Furthermore, most Christian giving is spent on church programs such as minister and staff salaries, large buildings, and youth activities rather than on outreach efforts, missions and services for the poor. Congregational finances, which fund the operation of the church for the benefit of current members, on average claim 85¢ of every dollar given to the church. Donations for benevolence outside the church declined from a meager 0.66% of income in 1968 to 0.34% in 2011 (

God’s people should be setting a better example in our society for generosity and compassion toward those in need. “If anyone has material possessions and sees a brother in need but has no pity on him, how can the love of God be in that person? Dear children, let us not love with words or speech but with actions and in truth.” (1 John 3:17-18)


Read Exodus 32-33

When God tells Moses about the people’s idolatry, he says, “Let me alone so that I may destroy them and start over.” Similar to Abraham pleading to save Sodom, Moses asks God to spare them, not based on the people’s innocence but on God’s reputation among the other nations and his faithfulness to his promise to Abraham. We may understand this story as God’s way of testing Moses’ faith as he earlier tested Abraham.

In this story notice how Aaron refuses to take responsibility for his actions; he claims that once he threw the gold into the fire, a golden calf simply “came out.” This shifting of responsibility for sin resembles the excuses that Adam and Eve made: “The woman gave it to me” … “The serpent told me to do it.”

Given their recent experience in Egypt, it’s likely that the calf was an image of the goddess Hathor who was very popular in that land.

The shameful episode of the Golden Calf represents the theme we see throughout Exodus:  the contrast between God’s faithfulness and Israel’s faithlessness. After reading about God’s performing numerous wonders on behalf of his people, we may shake our heads in disbelief at their willingness to abandon the living God for a dead idol. However, the Bible tells us that idols do not have to be physical objects, that any thing or attitude that takes priority over God becomes an idol for us.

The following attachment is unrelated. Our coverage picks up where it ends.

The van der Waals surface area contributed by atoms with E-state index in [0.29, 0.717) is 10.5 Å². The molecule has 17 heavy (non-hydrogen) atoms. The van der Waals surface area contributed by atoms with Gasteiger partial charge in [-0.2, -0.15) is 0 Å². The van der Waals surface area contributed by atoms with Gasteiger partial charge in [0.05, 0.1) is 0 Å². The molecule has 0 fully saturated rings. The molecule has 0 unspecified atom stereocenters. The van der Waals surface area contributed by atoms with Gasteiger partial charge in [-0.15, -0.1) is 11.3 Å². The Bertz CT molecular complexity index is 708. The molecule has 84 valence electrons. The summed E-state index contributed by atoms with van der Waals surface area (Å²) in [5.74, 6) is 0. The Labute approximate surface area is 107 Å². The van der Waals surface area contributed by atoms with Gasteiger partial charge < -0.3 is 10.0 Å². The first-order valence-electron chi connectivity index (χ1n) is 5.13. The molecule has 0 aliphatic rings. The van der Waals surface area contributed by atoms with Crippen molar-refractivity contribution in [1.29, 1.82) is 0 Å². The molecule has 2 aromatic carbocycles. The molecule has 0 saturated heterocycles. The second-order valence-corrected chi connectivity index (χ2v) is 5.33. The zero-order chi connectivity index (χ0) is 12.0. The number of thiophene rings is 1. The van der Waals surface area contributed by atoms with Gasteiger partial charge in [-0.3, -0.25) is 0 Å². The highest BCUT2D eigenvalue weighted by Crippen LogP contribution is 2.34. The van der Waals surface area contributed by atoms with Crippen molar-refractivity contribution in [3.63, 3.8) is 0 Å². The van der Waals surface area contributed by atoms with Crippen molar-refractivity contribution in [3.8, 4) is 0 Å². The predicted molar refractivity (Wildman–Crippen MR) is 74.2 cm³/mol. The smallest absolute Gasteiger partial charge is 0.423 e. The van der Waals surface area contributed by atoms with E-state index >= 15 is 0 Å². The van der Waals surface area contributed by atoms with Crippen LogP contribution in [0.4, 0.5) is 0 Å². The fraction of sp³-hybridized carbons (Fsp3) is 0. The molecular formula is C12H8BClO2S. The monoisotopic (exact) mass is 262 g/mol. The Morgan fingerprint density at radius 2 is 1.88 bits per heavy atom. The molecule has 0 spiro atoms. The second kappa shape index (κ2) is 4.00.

Today many of us worship at the altar of materialism. Our consumer culture tells us that we can never have enough. We must buy the latest gadgets or clothes or fads, even as our closets and shelves are already full of things. In Colossians 3:5, Paul calls greed idolatry. In Luke 12 Jesus calls the rich man a fool for building bigger barns for his possessions.

Individual freedom has become an idol in our society. We insist on our right to do what we want: our right to protest, to smoke, to own a gun, to have an abortion, to sue anyone who offends us, to ignore social health requirements in the name of “freedom.” Christianity stands in sharp contrast to this attitude, calling us to consider our responsibilities toward others more important than fighting for our own rights as if our personal freedom were the greatest good of all.

Our careers and achievements can become idolatrous. If all we think about is getting ahead, the next raise or promotion, winning the most games or awards, achieving fame and recognition for our accomplishments, our focus in life is on ourselves rather than God.

Nationalism is the belief that one’s country is superior to all others because God has chosen us above all others. “Nationalism becomes idolatry when it replaces the scriptural values of love and peace with secular values of power, arrogance, contempt and hate. … Nationalism makes a religion out of the nation, with the flag commanding loyalty that belongs to God.” (link)

For some Christians, politics has become an idol, whenever they insist that their party or candidate will “save” America from the evils of the other side. Salvation belongs to God alone, something all political parties need. We sometimes see a popular slogan on hats or T-shirts: “Jesus is my savior and X is my president.” You probably know the name which fills in the X, but it really doesn’t matter who someone puts there. Whenever we place any politician of either party alongside Jesus as if they were close associates, we make an idol out of our political beliefs.

Until we rid our lives of these idols, we should not criticize the Israelites for theirs.

“After dealing with Israel’s sin, God reassures Moses that he still intends to drive out the current inhabitants of Canaan and give Israel the land he had promised to Abraham, Isaac, and Jacob. Yet God also speaks of distancing himself from Israel out of concern that the people will sin again, leading him to follow through with his threat to destroy them (33:3-5). This strong statement by God reveals just how challenging it is for God in his holiness to dwell in the midst of an unclean people. In addition, it may represent another test for Moses. If so, Moses once again passes the test, as he says, ‘If your Presence does not go with us, do not send us up from here. How will anyone know that you are pleased with me and with your people unless you go with us?’ Moses realizes that even though God’s presence poses a danger if Israel does not respect his holiness, without God’s presence Israel possesses no distinctiveness and cannot fulfill God’s purpose.